U.S. Supreme Court Silver v. Ladd, 73 U.S. 6 Wall. 440 440 (1867)
Silver v. Ladd
73 U.S. (6 Wall.) 440
MOTION TO DISMISS WRIT OF ERROR
TO THE SUPREME COURT OF OREGON
1. Where a title under a settlement certificate issued under an act of Congress is set up by a party in the highest court of a state, and the decision of such court is against the title so set up, a writ of error lies from this Court under the twenty-fifth section of the Judiciary Act.
2. Approval by the judge of a bond for prosecution of a writ of error may be inferred from the facts of the transaction. And where the record showed that the bond bad been duly executed, that the sureties had been sworn to their sufficiency by the judge who signed the citation, and that all was done on the same day, held that it might be inferred that the bond was approved by the judge.
THE CHIEF JUSTICE delivered the opinion.
The record shows a suit in equity to quiet title to a certain tract of land which belonged to the complainant's intestate against the alleged inequitable claims of the defendants.
The complainant claimed title under a settlement certificate issued under the Act of Congress of September 27, 1850, relating to donations to settlers upon the public lands, and the decision of the court was against the title claimed under the authority of that act. There is no doubt, therefore, that the complainant was entitled to his writ of error to bring the judgment of the state court under the review of this Court.
Another ground of dismissal more relied upon was that the bond for prosecution was not taken as required by law. It appears from the record that the writ of error was duly issued; that a bond for prosecution of the writ was executed; that the sureties made oath to their sufficiency before E. D. Shattuck, Chief Justice of Oregon; that the citation in error was signed by the same judge; and that all these things were done on the same day, namely, the 8th of October, 1866. The law requires that the judge signing the citation shall take good and sufficient security. This doubtless is equivalent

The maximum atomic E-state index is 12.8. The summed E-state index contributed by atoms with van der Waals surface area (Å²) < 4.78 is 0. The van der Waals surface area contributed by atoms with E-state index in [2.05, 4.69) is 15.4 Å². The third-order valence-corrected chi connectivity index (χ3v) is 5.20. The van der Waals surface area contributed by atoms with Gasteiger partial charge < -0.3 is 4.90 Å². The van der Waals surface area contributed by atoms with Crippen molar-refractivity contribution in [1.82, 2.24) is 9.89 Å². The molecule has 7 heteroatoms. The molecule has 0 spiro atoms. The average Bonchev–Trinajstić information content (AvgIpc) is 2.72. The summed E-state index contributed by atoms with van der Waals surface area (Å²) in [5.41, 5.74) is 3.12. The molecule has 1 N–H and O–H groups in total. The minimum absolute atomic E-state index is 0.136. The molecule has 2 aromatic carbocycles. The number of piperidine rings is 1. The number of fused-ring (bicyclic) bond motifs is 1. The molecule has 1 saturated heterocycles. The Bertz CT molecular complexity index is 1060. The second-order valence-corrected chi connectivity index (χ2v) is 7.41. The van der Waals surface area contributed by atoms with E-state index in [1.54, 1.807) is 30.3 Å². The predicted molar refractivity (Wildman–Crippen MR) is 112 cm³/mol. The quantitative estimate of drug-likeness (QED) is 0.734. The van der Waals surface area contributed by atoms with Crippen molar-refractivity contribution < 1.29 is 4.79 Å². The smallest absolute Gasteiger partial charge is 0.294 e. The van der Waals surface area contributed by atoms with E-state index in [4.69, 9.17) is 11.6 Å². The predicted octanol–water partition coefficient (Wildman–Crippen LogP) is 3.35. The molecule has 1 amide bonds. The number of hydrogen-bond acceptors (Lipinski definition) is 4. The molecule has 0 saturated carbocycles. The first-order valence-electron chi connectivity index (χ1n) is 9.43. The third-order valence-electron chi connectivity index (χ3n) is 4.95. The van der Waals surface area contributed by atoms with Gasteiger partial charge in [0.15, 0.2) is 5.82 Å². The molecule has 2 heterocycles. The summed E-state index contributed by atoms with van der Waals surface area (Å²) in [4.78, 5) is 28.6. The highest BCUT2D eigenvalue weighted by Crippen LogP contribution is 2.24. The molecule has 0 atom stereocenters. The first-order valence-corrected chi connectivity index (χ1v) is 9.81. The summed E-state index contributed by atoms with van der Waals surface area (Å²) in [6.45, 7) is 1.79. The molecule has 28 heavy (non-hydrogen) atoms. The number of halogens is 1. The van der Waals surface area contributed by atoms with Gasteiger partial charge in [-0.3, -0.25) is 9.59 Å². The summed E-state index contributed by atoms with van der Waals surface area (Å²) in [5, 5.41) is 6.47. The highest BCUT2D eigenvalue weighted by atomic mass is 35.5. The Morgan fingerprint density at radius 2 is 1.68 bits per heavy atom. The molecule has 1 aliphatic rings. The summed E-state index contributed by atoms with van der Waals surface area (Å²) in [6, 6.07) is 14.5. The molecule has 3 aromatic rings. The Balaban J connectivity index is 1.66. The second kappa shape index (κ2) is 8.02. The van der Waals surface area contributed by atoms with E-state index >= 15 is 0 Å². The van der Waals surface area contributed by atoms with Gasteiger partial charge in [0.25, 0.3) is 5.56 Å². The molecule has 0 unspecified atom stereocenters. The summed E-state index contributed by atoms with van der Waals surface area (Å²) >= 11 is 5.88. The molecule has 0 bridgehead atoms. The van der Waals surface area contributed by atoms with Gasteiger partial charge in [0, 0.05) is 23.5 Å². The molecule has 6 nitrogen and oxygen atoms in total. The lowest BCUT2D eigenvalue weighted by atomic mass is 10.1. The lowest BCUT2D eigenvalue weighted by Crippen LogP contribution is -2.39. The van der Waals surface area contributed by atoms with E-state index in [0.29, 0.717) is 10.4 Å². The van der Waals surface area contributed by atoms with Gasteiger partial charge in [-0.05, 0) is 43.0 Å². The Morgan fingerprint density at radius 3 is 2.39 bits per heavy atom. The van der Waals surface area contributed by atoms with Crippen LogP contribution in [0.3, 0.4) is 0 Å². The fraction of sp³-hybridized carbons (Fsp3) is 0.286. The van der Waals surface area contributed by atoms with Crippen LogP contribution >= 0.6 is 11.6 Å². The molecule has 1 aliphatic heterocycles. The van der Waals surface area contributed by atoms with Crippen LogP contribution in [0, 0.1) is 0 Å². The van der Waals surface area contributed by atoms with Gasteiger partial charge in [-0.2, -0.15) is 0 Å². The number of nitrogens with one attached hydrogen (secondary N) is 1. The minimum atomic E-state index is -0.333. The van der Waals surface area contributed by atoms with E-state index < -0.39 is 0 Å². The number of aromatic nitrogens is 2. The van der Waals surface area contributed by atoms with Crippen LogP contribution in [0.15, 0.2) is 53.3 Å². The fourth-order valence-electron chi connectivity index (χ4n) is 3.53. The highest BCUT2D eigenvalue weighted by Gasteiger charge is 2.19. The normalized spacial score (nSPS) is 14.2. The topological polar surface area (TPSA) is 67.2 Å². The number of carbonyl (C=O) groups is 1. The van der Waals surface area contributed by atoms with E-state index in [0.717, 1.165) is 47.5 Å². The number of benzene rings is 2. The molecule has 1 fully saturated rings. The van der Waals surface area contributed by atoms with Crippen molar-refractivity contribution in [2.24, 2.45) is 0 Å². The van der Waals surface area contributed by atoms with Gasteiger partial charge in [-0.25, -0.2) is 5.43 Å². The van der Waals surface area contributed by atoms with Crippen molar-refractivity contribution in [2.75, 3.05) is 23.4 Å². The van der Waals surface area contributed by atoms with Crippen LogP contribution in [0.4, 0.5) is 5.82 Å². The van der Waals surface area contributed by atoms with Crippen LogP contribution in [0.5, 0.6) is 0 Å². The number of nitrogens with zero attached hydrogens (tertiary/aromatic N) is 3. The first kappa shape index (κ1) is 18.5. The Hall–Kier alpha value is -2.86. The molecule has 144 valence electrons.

to a provision that the judge shall approve the bond. But no particular form of approval is required. Approval may be inferred from the facts of the transaction. And we think it a fair and indeed almost necessary inference from the fact of the sureties' being sworn to their sufficiency by the judge who signed the citation that the security was taken by him as required by law.
MR. JUSTICE CLIFFORD:
I dissent from the views expressed by the Court in the second ground assumed in favor of dismissing the writ of error.